Absorption of isopropanol on surface of defect silicene

Abstract: In this work, we investigate the defect structure of silicene with a vancacy and the adsorption mechanism of isopropanol on the surface of defected silicene by employing the Density Functional Theory method. The adsorption profile was determined based on the van der Waals functional optPBE-vdW, and the charge transfer between isopropanol and silicence was calculated by Bader charge analysis method. In the defected silicene, Si vacancy preferably forms on the lower layer of the bulking structure. As a Si vacancy is introduced, silicene exhibits a metallic behaviour with zero bandgap. Due to the losing electron of the defected silicene, isopropanol is adsorbed on the surface with the most favourable adsorption configuration in which oxygen atom towards the surface of silicene. Isopropanol adsorption on the defected silicene opens a tunnelling gap, resulting in the milli-gap characteristics of the adsorbed silicene system. The adsorption profile of this volatile organic compound on the defected silicene implies the physics adsorption characteristics. The adsorption energy for isopropanol was found to be -0.40 eV. In addition, the charge transfer of 0.24 electron was obtained.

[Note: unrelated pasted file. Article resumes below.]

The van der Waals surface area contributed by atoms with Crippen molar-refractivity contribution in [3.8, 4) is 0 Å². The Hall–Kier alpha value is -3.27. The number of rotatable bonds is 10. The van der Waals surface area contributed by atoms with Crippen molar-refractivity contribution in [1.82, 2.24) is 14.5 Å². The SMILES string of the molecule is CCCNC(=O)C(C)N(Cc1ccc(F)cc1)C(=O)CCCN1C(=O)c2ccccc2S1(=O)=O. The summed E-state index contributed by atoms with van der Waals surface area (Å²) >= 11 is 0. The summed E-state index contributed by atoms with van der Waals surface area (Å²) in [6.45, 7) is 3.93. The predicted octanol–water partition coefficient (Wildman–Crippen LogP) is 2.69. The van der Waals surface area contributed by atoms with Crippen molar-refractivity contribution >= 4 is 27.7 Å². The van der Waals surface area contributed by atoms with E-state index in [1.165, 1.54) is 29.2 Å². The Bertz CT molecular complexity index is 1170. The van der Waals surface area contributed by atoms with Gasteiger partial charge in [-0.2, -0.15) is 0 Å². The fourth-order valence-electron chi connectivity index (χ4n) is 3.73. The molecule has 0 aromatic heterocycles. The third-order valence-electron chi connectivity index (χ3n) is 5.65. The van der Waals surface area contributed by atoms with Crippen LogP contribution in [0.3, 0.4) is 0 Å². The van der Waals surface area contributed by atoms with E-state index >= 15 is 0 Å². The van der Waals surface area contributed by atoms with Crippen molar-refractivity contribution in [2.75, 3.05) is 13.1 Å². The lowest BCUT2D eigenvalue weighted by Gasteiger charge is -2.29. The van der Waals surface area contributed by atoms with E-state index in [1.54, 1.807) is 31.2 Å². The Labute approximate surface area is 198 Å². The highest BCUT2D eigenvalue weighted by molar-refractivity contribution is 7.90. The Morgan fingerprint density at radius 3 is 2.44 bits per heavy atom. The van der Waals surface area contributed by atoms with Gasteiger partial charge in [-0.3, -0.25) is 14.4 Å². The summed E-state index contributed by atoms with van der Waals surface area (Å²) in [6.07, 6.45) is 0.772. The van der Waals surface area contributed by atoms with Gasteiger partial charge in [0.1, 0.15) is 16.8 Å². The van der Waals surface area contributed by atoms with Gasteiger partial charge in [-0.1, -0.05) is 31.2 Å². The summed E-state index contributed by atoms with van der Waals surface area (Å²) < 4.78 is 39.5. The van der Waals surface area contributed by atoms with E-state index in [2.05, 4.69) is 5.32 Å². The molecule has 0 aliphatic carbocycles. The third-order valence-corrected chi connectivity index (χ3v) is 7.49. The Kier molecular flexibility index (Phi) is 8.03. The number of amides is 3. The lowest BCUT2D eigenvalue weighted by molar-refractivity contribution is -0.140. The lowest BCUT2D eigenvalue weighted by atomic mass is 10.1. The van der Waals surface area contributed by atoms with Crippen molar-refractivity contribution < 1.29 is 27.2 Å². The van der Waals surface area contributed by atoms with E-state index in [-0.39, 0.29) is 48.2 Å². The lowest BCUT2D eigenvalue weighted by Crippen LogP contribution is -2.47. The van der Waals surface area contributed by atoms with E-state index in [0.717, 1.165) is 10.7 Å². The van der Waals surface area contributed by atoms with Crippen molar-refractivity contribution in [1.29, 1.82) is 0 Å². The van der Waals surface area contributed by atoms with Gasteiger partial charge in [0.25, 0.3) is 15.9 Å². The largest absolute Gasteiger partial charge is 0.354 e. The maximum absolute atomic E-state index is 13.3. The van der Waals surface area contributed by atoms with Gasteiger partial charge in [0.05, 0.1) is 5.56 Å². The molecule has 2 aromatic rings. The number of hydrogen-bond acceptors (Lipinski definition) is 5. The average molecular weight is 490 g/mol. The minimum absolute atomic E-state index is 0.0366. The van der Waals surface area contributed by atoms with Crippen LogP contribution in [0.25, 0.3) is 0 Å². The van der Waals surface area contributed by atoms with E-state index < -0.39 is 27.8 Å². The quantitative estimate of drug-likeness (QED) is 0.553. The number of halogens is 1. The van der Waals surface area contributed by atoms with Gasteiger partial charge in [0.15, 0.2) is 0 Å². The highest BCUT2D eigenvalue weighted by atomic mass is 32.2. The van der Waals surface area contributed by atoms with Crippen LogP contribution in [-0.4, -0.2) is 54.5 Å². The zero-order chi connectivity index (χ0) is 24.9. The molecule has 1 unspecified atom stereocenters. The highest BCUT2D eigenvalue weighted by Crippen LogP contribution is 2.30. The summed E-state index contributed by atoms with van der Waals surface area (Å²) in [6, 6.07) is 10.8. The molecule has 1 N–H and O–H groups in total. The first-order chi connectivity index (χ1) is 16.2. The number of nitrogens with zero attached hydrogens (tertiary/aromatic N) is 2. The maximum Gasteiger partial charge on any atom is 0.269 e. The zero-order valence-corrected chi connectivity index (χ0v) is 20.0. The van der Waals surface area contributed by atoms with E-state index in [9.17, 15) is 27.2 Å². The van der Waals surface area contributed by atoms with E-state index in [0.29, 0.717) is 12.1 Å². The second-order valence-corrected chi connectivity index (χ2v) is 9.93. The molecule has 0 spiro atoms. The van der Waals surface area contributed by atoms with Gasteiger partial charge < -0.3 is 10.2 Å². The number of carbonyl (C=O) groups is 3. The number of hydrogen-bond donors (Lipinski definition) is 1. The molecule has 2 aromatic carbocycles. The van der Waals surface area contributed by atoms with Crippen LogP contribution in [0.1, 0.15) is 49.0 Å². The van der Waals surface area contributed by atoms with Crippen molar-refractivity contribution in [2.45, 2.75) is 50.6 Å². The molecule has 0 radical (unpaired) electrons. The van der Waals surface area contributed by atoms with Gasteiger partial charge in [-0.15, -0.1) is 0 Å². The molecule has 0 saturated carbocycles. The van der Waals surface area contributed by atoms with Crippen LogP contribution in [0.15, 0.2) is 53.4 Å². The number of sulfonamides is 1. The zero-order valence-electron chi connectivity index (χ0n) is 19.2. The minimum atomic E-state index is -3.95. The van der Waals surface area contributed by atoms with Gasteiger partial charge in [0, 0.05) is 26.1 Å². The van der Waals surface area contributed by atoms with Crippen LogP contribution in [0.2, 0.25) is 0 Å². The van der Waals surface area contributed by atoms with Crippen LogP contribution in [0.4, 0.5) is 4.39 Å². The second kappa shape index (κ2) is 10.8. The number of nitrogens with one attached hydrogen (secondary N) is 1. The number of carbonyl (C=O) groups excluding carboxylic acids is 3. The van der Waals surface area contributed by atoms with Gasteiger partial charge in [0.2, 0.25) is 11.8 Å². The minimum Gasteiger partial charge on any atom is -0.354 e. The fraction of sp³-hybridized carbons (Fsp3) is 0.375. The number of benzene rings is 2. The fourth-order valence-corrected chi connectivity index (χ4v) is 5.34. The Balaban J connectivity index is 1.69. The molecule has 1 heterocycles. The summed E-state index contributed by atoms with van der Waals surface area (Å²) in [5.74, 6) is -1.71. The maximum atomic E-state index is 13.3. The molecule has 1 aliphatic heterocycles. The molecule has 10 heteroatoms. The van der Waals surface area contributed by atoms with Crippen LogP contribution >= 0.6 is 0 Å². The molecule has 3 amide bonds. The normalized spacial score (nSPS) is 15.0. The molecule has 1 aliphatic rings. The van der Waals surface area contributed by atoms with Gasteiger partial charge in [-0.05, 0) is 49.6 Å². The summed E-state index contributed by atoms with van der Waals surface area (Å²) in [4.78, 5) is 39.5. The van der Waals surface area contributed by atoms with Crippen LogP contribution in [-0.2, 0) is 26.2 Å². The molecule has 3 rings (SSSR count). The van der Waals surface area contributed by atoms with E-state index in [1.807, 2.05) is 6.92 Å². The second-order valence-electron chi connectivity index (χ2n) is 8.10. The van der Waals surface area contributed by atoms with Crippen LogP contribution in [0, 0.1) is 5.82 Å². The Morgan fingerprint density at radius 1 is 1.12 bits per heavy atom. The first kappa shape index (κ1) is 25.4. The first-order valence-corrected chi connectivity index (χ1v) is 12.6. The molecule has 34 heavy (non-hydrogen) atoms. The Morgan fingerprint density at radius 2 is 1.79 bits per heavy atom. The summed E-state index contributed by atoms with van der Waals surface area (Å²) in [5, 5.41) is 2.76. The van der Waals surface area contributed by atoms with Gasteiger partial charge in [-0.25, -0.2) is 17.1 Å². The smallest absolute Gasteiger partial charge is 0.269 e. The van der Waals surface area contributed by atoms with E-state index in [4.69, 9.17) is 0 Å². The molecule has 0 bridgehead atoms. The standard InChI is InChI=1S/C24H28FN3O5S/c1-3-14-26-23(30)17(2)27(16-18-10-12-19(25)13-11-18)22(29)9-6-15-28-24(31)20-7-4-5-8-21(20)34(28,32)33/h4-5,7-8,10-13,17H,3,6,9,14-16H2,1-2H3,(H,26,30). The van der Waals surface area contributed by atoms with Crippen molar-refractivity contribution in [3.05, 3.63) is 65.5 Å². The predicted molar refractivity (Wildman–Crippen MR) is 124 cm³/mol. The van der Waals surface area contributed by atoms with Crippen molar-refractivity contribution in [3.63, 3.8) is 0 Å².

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VNU Journal of Science: Mathematics – Physics, Vol. 36, No. 3 (2020) 92-99 92 Original Article  Absorption of Isopropanol on Surface of Defect Silicene Vo Van On1, Pham Trong Lam1,2, Dinh Van An1,2,* 1Group of Computational Physics and Simulation of Advanced Materials, Institute of Applied Technology, Thu Dau Mot University, 6 Tran Van On street, Phu Hoa ward, Thu Dau Mot, Binh Duong, Vietnam 2Nanotechnology Program, VNU Vietnam Japan University, Luu Huu Phuoc, My Dinh I, Nam Tu Liem, Hanoi, Vietnam Received 18 May 2020 Revised 06 July 2020; Accepted 15 July 2020 Abstract: In this work, we investigate the defect structure of silicene with a vancacy and the adsorption mechanism of isopropanol on the surface of defected silicene by employing the Density Functional Theory method. The adsorption profile was determined based on the van der Waals functional optPBE-vdW, and the charge transfer between isopropanol and silicence was calculated by Bader charge analysis method. In the defected silicene, Si vacancy preferably forms on the lower layer of the bulking structure. As a Si vacancy is introduced, silicene exhibits a metallic behaviour with zero bandgap. Due to the losing electron of the defected silicene, isopropanol is adsorbed on the surface with the most favourable adsorption configuration in which oxygen atom towards the surface of silicene. Isopropanol adsorption on the defected silicene opens a tunnelling gap, resulting in the milli-gap characteristics of the adsorbed silicene system. The adsorption profile of this volatile organic compound on the defected silicene implies the physics adsorption characteristics. The adsorption energy for isopropanol was found to be -0.40 eV. In addition, the charge transfer of 0.24 electron was obtained. Keywords: Adsorption, Silicene, DFT theory, Defect, isopropanol, Volatile Organic Compound. 1. Introduction Silicene is a novel 2D material with many promising properties for application in electronics [1–9]. Silicence is also strongly expected to be a high sensitive material for the use in gas sensing application [10–17]. Pristine silicene with defects has been investigated by several authors [18–21]. However, the adsorption of gases on such a structure has yet been concerned. Furthermore, the previous works on the ________ Corresponding author. Email address: dv.an@vju.ac.vn https//doi.org/ 10.25073/2588-1124/vnumap.4525 V.V. On et al. / VNU Journal of Science: Mathematics – Physics, Vol. 36, No. 3 (2020) 92-99 93 adsorption of gases mostly performed on the perfect silicence without considering the defects which often appear in the real samples under the experimental conditions. Especially, the adsorption mechanism of Volatile organic compounds (VOCs) – the gases whose appearance is considered as an important signal in detecting the lung cancer in patient breath – has not been understood well. Silicene with and without defects can be expected to be a promising material in the sensing applications used for detection of VOC in human breath. The understanding of mechanism of VOC adsorption is needed before applying this material to applications [22-25]. In this work, in order to explore the adsorption mechanism of Volatile Organic Compounds on the defected 2D materials as well as to further enhance the gas sensing ability of silicene, we investigate the adsorption of Isopropanol on the surface of silicene with a vacancy defect by employing the Density Functional Theory (DFT) method with taking the van der Waals interaction into account. 2. Computational Method All calculations based on density functional theory were performed using the Vieanna ab initio simulation package (VASP) [26–29], with PAW potential [30, 31]. We includes van der Waals interaction into our calculations by utilizing optPBE-vdW functional [32], because inclusion of van der Waals interaction is proved to produce results in better agreement with experiment [33,34] and van der Waals functionals are expected to be better than van der Waals correction schemes [35,36]. The adsorption profile was explored by using the Computational DFT-based Nanoscope [37]. In order to avoid the interaction between silicene layers, a vacuum of 20 Å was set between two adjacent silicene layers. A cutoff energy of 450 eV for the plane-wave basis set and a 3x3x1 Gamma- centered kpoint mesh were utilized to yield sufficient energy convergence. All the structures were fully relaxed until the residual Hellmann-Feynman force acting on each atom is less than 0.03 eV/Å. Our model consists of a single-vacancy silicene (Figure 2) built from a 4x4 supercell of pristine silicene, and a VOC based on the chemical functional groups present in the breath of cancer patients [38]. In this study we choose isopropanol to represent the ketone group to represent the aromatic compounds. 3. Results and Discussion 3.1 Stable Structures of Defected Silicene Silicene, a graphene analogue of silicon, has three the structures: planar, low buckling and high buckling. The detail structure parameters of different optimized pristine silicene structure obtained from the DFT calculations are listed in Table 1. In Table 1, the lattice constant a, nearest neighbor distance d and height of buckled h of the three structures are given [39-41]. The last column shows the calculated total energy of the present work. The total energy of the pristine silicene with low buckling structure is the lowest and thus low buckling is the most stable structure. The silicene with low buckling structure is used in this investigation (Figure 1). Table 1. Structure parameters of different pristine silicene structures. Structure a (Å) d (Å) h (Å) E (eV) Planar 3.99 [39] 2.00 0.00 -106.4645 Low Buckling 3.88 [41] 2.28 [41] 0.43 [41] -106.5326 High Buckling 2.78 [40] 2.37 [40] 2.08 [40] -106.4319 V.V. On et al. / VNU Journal of Science: Mathematics – Physics, Vol. 36, No. 3 (2020) 92-99 94 Figure 1. The top and side view of the low buckling pristine silicene. The distances between each atomic pair are d12 = d23 = d34 = 2.29 Å, d13 = 3.38 Å, and the buckling height h = 0.43 Å. To construct the defected silicene with a Si vacancy, one Si atom is removed from the supercell as illustrated by Figure 2. As one Si atom of the silicene is removed, there is a broken structure at the defect position. The Si bond lengths slightly change from 2.3257 Å to 2.3265 Å, while the bond angles keep almost unchanged and equal to 60 degree (Figure 3). The distance between Si atoms in pairs (1,2), (2,3) and (3,1) is 3.69833(0) Å. This value is longer than the Si-Si bond length in the pristine silicene. Figure 2. One Si atom is removed from the super cell to construct the defected silicone. Side view Top view Figure 3. The side view and top view of the stable vacancy structure. V.V. On et al. / VNU Journal of Science: Mathematics – Physics, Vol. 36, No. 3 (2020) 92-99 95 3.2. Adsorption Configuration Isopropanol as one of the typical volatile organic compounds whose appearance and concentration change in the human breath are considered as an important signal for detecting the lung cancer at early stage. Isopropanol has the chemical formula C3H8O in which two groups CH3 share the group H-C-HO. The structure formulas are shown in Figure 4. a b Figure 4. The planar structure formula( a) and the space structure formula (b) of isopropanol. The adsorption profile of isopropanol on silicene helps us to evaluate the sensitivity and selectivity of silicene towards the volatile organic compounds. When isopropanol comes close the surface of silicene, the silicene will adsorb it. The defect of silicene can enhance or reduce the adsorption ability of silicene with respect to volatile compounds. In our calculation, isopropanol molecule is put at the various positions on the surface of silicene. After optimization, the favorable adsorption configuration of isopropanol on the surface of defected silicene was found with oxygen atom towards the surface of silicene as illustrated in Figure 5. The distance from isopropanol to the substrate is about 3.466 Å, the center of the isopropanol is almost directly above the broken position of the substrate. Top view Side view Figure 5. The side view and top view of the stable structures of the isopropanol adsorption. 3.3. Adsorption Profile By using Computational DFT-based Nanoscope tool, the adsorption energy can be calculated based on the following equation 𝐸𝑎 = 𝐸𝑔𝑎𝑠/𝑠𝑖𝑙𝑖𝑐𝑒𝑛𝑒 − 𝐸𝑠𝑎𝑡𝑢𝑟𝑎𝑡𝑖𝑜𝑛. (1) By physical consideration, this is equivalent to the traditional formula [42]: V.V. On et al. / VNU Journal of Science: Mathematics – Physics, Vol. 36, No. 3 (2020) 92-99 96 𝐸𝑎 = 𝐸𝑔𝑎𝑠/𝑠𝑖𝑙𝑖𝑐𝑒𝑛𝑒 − 𝐸𝑔𝑎𝑠 − 𝐸𝑠𝑖𝑙𝑖𝑐𝑒𝑛𝑒 , (2) where 𝐸𝑎 and 𝐸𝑔𝑎𝑠/𝑠𝑖𝑙𝑖𝑐𝑒𝑛𝑒 are the adsorption energy and the total energy of the VOC/silicene complex, 𝐸𝑠𝑎𝑡𝑢𝑟𝑎𝑡𝑖𝑜𝑛is the total energy of the VOC/silicene at the status where the VOC molecule and silicene are far enough to each other so that there is no interaction between the two this components. Frankly, the saturation state reaches when VOC molecule and silicene can be considered as the two isolated systems. Here, the total energy of these three systems can be calculated in the same framework. With varying the distance of molecule and adsorbent substrate, the adsorption energy profile can be calculated without considering the separated contents. With this calculation technics, the advantage of reducing the computational cost by the eliminating the calculation of the energy of separated entities can be obtained. To take the van der Waals interaction into account, we employed the van der Waals functional optPBE- vdW in the total energy calculation. Figure 6 demonstrates the adsorption profile of isopropanol adsorbed silicene. The adsorption profile of this volatile organic compound on the defected silicene implies the physical adsorption characteristics. As similar to the results of the structure optimization, the lowest energy is of the status in which the distance between Oxygen atom and silicene surface is at 3.466 Å. At this status, the adsorption energy is determined to be -0.40 eV. Figure 6. Adsorption profile for the isopropanol adsorbed silicene. dz is distance from Oxygen atom to surface. 3.3. Electronic Structure and Charge Transfer of Isopropanol Adsorbed Silicene The band structure and Density of State (DOS) of the isopropanol adsorbed silicene are shown in Figure 7. As can be seen from Figure 7, the metal characteristics of the defected silicene changes after adsorption. Isopropanol adsorption opens a tunneling gap of 3 meV in electronic structure of the defect silicene, resulting in the mili-gap characteristics of the adsorption system. The indirect band gap is opened between K and A high symmetrical k-point of the first Brillouin zone. The electron orbitals of isopropanol distribute in the range of energy lower than 1.0 eV and hybridize with the p-orbitals of Si. Bader charge analysis shows that the charge transfer from the defected silicene to isopropanol molecule is 0.24 electrons. This value is much large than the charge transfer of toxic gases adsorbed on graphene. It suggests that the electronic conductivity of the defected silicene will considerably decrease when the isopropanol molecules are adsorbed on its surfaces (Figure 8). V.V. On et al. / VNU Journal of Science: Mathematics – Physics, Vol. 36, No. 3 (2020) 92-99 97 Figure 7. Band structure and DOS of the isopropanol adsorbed silicene. Top view Side view Figure 8. Charge density difference: the top and side views. Yellow represents the charge accumulation and green represents the charge depletion. 4. Conclusion In this paper, we investigate the defected structure of silicene with a vacancy and the adsorption mechanism of isopropanol on surface of defected silicene by employing Density Functional Theory method. The results suggest that vacancy defect prefers to form a 12-edges shape. The center of this shape preferably caches the isopropanol molecules during adsorption. Isopropanol adsorption opens a tunneling gap of defected silicene, resulting in the indirect milli-gap characteristics of the adsorption system. The adsorption profile of this volatile organic compound on defected silicene implies the physical adsorption characteristics and the adsorption energy was found to be -0.40 eV. In addition, the charge transfer of 0.24 electron was obtained, suggesting a considerably change in electronic conductivity of silicene during the adsorption. V.V. On et al. / VNU Journal of Science: Mathematics – Physics, Vol. 36, No. 3 (2020) 92-99 98 Acknowledgements This research was supported by the Vietnam National Foundation for Science and Technology Development (NAFOSTED) under Grant Number 103.01-2018.315. The authors are also thankful to the project on the establishment of Master’s Nanotechnology program under the contract between Japan Cooperation International Agency (JICA) and Osaka University. References [1] T.P. Kaloni, G. Schreckenbach, M.S. 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